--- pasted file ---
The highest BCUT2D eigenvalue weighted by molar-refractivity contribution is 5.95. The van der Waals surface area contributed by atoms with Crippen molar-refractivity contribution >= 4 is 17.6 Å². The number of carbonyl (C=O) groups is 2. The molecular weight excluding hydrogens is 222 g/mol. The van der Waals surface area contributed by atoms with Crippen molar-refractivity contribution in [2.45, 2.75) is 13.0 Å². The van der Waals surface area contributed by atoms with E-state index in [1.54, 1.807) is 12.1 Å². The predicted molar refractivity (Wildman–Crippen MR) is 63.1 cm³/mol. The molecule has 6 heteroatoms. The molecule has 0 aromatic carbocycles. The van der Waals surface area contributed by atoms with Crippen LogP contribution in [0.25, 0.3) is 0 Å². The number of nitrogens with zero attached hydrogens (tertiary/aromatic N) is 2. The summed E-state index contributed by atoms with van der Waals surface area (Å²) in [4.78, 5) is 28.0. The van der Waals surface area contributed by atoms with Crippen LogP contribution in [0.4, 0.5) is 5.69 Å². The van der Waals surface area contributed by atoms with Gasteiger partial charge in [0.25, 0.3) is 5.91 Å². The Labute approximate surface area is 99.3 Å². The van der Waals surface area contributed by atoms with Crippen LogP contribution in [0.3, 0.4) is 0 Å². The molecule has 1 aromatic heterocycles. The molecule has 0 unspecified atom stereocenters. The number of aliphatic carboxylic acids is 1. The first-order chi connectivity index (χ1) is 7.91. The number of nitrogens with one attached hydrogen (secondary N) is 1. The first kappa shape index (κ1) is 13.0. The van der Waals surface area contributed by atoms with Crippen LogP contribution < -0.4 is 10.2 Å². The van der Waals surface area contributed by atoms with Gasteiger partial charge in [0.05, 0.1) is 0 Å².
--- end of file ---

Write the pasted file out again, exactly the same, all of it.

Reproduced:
The highest BCUT2D eigenvalue weighted by molar-refractivity contribution is 5.95. The van der Waals surface area contributed by atoms with Crippen molar-refractivity contribution >= 4 is 17.6 Å². The number of carbonyl (C=O) groups is 2. The molecular weight excluding hydrogens is 222 g/mol. The van der Waals surface area contributed by atoms with Crippen molar-refractivity contribution in [2.45, 2.75) is 13.0 Å². The van der Waals surface area contributed by atoms with E-state index in [1.54, 1.807) is 12.1 Å². The predicted molar refractivity (Wildman–Crippen MR) is 63.1 cm³/mol. The molecule has 6 heteroatoms. The molecule has 0 aromatic carbocycles. The van der Waals surface area contributed by atoms with Crippen LogP contribution in [0.25, 0.3) is 0 Å². The number of nitrogens with zero attached hydrogens (tertiary/aromatic N) is 2. The summed E-state index contributed by atoms with van der Waals surface area (Å²) in [4.78, 5) is 28.0. The van der Waals surface area contributed by atoms with Crippen LogP contribution in [0.4, 0.5) is 5.69 Å². The van der Waals surface area contributed by atoms with Gasteiger partial charge in [0.25, 0.3) is 5.91 Å². The Labute approximate surface area is 99.3 Å². The van der Waals surface area contributed by atoms with Crippen LogP contribution in [0.3, 0.4) is 0 Å². The molecule has 1 aromatic heterocycles. The molecule has 0 unspecified atom stereocenters. The number of aliphatic carboxylic acids is 1. The first-order chi connectivity index (χ1) is 7.91. The number of nitrogens with one attached hydrogen (secondary N) is 1. The first kappa shape index (κ1) is 13.0. The van der Waals surface area contributed by atoms with Crippen LogP contribution < -0.4 is 10.2 Å². The van der Waals surface area contributed by atoms with Gasteiger partial charge in [0.05, 0.1) is 0 Å².